Posts from March 19, 2005

Blog on stage

Blog on stage

: Riverbend, the Iraqi blog, is a play and The Times reviews it… lukewarmly. The problem isn’t the opinions (of course). What the critic complains about is the staging:

While Riverbend has a fascinating voice, this production, adapted by Kimberly I. Kefgen and Loren Ingrid Noveck, never makes the case for her blog as a piece of drama. What is lost is the sense of one singular, idiosyncratic personality, which, of course, is exactly what emerges so vividly from the blog. Instead of building a character, the show includes readings of her words from three women and one man, which adds to the muddled feel.

When not speaking, the actors pace in a triangle or perform synchronized gestures that make them look like backup singers to a 1960’s pop band.

: The Times notes that this is a new form: the blog play. And yes, I imagine that one or more people reciting a blog is not going to be compelling. For that misses the essence of blogging: conversation. How much better it would be to hear multiple voices — and multiple viewpoints — from the Baghdad bloggers: how they see the same scenes differently, how they disagree with each other, and how they link to each other.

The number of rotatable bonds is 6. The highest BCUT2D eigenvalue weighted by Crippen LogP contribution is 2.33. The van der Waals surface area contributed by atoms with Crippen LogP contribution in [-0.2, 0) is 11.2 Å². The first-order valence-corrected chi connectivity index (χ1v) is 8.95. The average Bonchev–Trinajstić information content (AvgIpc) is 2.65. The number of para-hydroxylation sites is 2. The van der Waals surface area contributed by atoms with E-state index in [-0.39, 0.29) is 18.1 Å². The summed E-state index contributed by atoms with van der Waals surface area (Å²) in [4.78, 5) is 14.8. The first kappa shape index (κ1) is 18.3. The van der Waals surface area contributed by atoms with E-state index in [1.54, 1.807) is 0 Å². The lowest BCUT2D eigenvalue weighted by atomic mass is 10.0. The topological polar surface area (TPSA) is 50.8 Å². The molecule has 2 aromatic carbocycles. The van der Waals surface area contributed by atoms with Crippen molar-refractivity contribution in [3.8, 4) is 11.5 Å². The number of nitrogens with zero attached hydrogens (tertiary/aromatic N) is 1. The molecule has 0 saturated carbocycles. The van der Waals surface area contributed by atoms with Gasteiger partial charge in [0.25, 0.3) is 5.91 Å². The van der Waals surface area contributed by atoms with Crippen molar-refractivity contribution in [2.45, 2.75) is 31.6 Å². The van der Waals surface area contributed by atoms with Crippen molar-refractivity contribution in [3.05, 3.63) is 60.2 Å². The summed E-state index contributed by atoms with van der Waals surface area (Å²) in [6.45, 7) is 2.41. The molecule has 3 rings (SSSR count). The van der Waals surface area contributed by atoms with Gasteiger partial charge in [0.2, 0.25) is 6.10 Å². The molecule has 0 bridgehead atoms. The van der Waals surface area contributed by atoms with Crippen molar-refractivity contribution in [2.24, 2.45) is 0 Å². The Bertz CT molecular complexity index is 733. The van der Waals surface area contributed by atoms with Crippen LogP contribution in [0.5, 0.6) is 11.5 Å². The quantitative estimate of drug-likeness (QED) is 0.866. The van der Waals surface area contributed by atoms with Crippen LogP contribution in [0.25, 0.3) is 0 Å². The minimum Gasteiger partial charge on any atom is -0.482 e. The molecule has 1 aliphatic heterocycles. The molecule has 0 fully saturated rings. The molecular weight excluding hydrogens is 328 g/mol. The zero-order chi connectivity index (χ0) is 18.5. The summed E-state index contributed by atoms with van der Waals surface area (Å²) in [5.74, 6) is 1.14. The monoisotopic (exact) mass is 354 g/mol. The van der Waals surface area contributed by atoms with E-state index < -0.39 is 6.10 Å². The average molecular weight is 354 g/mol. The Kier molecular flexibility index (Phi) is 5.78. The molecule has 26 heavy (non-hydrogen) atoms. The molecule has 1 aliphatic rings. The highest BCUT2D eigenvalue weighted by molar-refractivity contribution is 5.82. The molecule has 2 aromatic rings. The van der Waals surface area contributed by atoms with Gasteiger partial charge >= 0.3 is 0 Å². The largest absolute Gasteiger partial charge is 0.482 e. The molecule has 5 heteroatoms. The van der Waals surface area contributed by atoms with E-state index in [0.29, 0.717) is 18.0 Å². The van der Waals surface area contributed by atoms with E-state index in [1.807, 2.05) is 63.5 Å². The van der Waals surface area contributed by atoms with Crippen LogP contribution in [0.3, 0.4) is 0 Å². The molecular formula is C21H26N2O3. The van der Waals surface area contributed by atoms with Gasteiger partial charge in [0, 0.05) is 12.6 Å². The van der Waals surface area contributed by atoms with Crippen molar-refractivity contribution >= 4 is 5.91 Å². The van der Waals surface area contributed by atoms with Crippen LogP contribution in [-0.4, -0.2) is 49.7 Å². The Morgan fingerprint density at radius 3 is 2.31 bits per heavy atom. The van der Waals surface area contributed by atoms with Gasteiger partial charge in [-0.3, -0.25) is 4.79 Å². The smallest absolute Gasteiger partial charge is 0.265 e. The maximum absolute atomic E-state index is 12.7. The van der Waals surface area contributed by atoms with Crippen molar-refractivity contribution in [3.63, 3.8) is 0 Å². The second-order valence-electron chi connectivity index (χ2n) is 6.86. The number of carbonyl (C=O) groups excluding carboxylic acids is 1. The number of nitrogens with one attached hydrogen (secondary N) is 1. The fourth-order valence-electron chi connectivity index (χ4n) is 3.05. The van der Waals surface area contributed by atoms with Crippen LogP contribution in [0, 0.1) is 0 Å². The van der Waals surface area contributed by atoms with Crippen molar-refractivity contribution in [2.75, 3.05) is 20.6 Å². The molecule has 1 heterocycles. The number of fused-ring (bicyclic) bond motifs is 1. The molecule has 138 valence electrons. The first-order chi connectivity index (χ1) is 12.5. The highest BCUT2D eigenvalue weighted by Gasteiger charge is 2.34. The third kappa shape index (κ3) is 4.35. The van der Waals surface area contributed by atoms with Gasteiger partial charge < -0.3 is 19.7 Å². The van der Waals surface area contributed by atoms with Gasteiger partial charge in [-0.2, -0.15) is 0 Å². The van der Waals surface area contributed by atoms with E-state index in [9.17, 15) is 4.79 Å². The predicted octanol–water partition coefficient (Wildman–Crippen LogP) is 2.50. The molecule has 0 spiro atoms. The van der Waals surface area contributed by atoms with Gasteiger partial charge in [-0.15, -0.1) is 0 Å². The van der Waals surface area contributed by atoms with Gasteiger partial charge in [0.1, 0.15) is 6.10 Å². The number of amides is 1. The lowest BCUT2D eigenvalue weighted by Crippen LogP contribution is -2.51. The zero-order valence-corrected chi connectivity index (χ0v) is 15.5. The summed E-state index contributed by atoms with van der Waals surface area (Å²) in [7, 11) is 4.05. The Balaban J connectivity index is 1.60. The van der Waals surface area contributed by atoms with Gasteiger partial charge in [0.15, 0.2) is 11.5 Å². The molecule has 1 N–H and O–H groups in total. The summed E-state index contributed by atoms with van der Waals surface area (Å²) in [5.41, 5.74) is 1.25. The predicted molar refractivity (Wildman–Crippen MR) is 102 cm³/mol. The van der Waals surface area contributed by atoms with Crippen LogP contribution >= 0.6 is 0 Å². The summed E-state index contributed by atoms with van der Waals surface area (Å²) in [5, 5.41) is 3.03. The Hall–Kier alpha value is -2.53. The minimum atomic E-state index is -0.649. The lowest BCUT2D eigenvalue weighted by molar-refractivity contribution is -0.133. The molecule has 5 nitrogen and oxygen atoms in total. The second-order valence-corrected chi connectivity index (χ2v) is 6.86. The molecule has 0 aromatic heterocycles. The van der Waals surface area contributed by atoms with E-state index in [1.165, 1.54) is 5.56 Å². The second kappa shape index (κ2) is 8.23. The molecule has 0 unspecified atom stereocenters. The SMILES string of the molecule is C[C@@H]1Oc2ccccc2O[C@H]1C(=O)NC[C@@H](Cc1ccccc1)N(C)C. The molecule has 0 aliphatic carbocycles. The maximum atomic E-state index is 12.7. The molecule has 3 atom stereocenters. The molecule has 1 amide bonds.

: I also wonder whether the producers are paying Riverbend and, if so, whether they have contacted her and have confirmation that she is in Baghdad.

: See also Flickr photos here.

: And from the comments, I learn that she has a book coming from the Feminist Press.

Podcasts grow like dandelions

Podcasts grow like dandelions

: Newsweek has a podcast. So does Brian Lehrer’s show.

One complaint — nay, suggestion — for Lehrer: Don’t JUST put up podcasts; also put up MP3s so we can download any show without necessarily subscribing to a podcast feed. Please.

The public’s right to know meets the public’s right to inform

The public’s right to know meets the public’s right to inform

: Glenn Reynolds is right: This is a stirring defense of citizens’ journalism:

Whether one has journalistic protections should depend less on job title and more on function. Anyone, like Mr. Ciarelli, who gathers news on a subject of public interest and disseminates it to a waiting audience is entitled to the protection of a journalist. ThinkSecret has 2.5 million to 5 million page views a month.